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Thread: Clutching Feathers

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    Default Clutching Feathers

    A thought about clutching feathers.

    I'm not terribly experienced with street fighting, but this technique has always seemed weird to me.

    Do people really come up with their left hand and just grab your hair?

    Mike L. shows a great take down with this technique and that, along with the technique do work, but the question is whether that's an attack that anyone would really do?

    Anyone have experience with it?

    --Amy
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    Default Re: Clutching Feathers

    I think a hair grab from behind would be pretty realistic. I was caught off guard a few times with that when I was younger. I had really long hair back then to and wow it can be crippling. I don't know about the front hair grab. Curious.
    -Camey

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    Default Re: Clutching Feathers

    Quote Originally Posted by cameypsaromatis
    I think a hair grab from behind would be pretty realistic. I was caught off guard a few times with that when I was younger. I had really long hair back then to and wow it can be crippling. I don't know about the front hair grab. Curious.
    Was it a boy with a crush, a girl who was being bratty or a real attack?

    And yes, that would be a realistic consideration (from behind)

    Is the front grab like a set up for a sucker punch or something?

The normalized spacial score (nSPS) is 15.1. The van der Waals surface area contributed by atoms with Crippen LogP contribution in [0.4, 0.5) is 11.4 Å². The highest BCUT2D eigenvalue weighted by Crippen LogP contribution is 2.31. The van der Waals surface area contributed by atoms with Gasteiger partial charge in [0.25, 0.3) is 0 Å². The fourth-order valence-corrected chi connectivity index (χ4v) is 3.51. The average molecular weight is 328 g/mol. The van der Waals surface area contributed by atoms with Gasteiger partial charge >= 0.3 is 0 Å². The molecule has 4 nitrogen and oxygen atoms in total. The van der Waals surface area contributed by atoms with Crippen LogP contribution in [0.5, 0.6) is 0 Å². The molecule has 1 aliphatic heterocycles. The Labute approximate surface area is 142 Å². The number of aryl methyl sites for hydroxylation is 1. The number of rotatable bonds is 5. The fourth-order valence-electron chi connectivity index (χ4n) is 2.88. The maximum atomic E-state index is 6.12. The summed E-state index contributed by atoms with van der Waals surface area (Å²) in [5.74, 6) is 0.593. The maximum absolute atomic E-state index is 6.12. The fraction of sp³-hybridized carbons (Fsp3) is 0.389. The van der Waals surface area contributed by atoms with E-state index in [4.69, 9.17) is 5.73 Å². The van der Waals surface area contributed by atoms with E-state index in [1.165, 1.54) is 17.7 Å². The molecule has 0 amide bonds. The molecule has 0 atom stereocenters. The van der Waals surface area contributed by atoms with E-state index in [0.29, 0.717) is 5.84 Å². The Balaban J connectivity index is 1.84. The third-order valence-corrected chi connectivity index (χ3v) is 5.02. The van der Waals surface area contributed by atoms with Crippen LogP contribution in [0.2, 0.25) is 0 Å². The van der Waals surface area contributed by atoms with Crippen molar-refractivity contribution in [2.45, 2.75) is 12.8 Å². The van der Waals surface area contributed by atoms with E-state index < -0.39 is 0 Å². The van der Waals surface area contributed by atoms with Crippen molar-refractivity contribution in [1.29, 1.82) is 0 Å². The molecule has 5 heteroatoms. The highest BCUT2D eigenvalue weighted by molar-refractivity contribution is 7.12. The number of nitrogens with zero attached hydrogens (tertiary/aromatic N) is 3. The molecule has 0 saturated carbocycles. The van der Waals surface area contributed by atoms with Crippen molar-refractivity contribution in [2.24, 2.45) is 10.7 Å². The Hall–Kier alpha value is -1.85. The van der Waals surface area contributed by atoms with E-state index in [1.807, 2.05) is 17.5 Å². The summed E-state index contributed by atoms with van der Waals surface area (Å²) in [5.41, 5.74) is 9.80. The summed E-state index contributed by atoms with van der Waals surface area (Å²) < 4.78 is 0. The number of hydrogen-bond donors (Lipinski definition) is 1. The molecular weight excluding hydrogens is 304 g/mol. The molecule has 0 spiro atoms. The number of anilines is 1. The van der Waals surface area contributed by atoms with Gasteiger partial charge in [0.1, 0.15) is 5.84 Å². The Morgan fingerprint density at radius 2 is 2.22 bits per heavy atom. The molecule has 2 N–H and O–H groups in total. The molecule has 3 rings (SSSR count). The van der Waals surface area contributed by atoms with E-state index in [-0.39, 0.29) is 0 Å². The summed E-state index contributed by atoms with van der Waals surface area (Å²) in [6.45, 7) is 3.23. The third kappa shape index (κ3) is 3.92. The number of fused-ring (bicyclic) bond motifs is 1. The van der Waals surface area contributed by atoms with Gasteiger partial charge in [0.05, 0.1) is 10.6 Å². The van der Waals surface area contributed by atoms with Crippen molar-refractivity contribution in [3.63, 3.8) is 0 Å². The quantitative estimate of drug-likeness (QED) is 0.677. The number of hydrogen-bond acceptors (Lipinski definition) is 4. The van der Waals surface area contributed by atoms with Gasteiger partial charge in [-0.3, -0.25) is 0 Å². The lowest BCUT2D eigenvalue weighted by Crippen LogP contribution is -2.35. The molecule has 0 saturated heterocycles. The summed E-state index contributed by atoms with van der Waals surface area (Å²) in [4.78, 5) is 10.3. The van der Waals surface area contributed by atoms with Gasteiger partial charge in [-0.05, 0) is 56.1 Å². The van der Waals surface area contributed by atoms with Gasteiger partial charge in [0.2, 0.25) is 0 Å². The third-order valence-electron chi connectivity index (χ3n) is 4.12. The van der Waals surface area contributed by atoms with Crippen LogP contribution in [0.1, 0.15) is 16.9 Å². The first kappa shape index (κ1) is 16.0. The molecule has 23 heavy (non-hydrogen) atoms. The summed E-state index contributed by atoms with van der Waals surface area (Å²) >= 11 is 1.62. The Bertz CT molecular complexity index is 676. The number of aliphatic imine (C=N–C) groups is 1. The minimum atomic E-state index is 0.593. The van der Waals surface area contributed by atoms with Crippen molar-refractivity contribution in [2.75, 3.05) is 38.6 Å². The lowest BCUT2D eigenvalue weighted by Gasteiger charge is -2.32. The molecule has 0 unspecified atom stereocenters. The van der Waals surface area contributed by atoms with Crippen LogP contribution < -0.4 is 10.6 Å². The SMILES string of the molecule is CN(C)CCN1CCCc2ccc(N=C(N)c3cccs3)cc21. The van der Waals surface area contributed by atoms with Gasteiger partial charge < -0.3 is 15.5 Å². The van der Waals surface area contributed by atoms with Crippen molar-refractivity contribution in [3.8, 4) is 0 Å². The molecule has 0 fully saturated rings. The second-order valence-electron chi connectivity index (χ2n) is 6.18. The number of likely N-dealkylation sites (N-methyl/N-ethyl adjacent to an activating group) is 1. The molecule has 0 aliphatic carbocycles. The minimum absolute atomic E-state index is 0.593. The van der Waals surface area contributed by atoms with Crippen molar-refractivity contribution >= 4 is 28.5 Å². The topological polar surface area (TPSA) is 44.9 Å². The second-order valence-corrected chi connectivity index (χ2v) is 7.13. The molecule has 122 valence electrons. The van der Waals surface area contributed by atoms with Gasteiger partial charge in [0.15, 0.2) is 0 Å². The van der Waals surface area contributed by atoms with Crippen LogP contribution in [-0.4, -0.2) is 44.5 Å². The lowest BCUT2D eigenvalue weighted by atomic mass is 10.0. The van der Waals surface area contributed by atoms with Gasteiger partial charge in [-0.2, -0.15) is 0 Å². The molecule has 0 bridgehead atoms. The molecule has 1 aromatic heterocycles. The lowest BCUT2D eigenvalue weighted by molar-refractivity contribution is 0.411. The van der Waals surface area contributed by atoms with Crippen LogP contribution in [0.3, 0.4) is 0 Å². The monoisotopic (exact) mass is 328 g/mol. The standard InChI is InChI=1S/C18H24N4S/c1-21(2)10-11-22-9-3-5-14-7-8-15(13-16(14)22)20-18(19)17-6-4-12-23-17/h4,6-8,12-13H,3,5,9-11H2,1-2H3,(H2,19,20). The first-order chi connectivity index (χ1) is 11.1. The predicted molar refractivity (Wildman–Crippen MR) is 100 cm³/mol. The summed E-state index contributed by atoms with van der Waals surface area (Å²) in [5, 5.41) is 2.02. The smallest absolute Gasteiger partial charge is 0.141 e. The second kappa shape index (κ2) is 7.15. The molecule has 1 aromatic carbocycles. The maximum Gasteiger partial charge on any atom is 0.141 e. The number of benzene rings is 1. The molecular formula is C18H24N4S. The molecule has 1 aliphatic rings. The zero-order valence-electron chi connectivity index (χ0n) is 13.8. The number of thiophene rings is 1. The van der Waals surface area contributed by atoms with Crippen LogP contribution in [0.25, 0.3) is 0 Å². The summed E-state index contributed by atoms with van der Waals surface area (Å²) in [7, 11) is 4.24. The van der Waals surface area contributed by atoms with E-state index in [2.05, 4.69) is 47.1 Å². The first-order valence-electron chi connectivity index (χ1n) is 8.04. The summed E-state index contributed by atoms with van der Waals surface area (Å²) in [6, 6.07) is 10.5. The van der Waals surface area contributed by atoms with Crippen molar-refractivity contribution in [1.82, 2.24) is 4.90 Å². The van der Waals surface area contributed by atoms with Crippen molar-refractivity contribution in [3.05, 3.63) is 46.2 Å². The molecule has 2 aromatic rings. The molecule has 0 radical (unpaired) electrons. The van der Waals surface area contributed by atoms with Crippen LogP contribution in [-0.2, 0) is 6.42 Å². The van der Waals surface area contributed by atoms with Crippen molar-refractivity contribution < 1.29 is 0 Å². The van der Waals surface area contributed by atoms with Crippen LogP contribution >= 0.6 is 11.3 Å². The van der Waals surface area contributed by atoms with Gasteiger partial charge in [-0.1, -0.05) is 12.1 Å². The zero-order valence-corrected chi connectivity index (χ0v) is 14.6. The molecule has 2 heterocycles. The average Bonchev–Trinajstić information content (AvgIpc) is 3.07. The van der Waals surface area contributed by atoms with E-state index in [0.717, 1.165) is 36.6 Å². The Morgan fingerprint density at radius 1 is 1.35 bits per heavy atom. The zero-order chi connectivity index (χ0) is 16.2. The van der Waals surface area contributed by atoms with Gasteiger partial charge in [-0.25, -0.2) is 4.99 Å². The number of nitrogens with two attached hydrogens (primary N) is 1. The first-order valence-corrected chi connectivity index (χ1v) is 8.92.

--Amy
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    Default Re: Clutching Feathers

    Come to think of it, I've seen some chick fights that go for the hair like this. Sadly.
    -Camey

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    Default Re: Clutching Feathers

    Grabs lead you into unfavorable predicaments, The predicament is more likely a right than a left. Consider the left a static left jab.
    Sean

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    Default Re: Clutching Feathers

    I have always thought of this grab as the secondary action of someone holding your head there ready to clock you with their right hand. IMO This isn't a first attack, possibly someone pushes you from behind into another who then grabs your hair. What if you're bald. Does this technique work for a front left shoulder grab or a higher push?
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    Default Re: Clutching Feathers

    Quote Originally Posted by Casey_Sutherland
    I have always thought of this grab as the secondary action of someone holding your head there ready to clock you with their right hand. IMO This isn't a first attack, possibly someone pushes you from behind into another who then grabs your hair. What if you're bald. Does this technique work for a front left shoulder grab or a higher push?
    I think you're right. This, and most grabs, are more likely to occur somewhere in the course of a fight than as an opening move. But I don't think it would work for a shoulder grab or a push. Angle of incidence and body mechanics are different. There are similar techniques in the same family group that work- Lone Kimono and Twin Kimono, Snaping Twigs.

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    Default Re: Clutching Feathers

    Quote Originally Posted by amylong
    A thought about clutching feathers.

    I'm not terribly experienced with street fighting, but this technique has always seemed weird to me.

    Do people really come up with their left hand and just grab your hair?

    Mike L. shows a great take down with this technique and that, along with the technique do work, but the question is whether that's an attack that anyone would really do?

    Anyone have experience with it?

    --Amy
    I like the technique, however I have questions in my mind about the attack also, but, as always I remain open minded.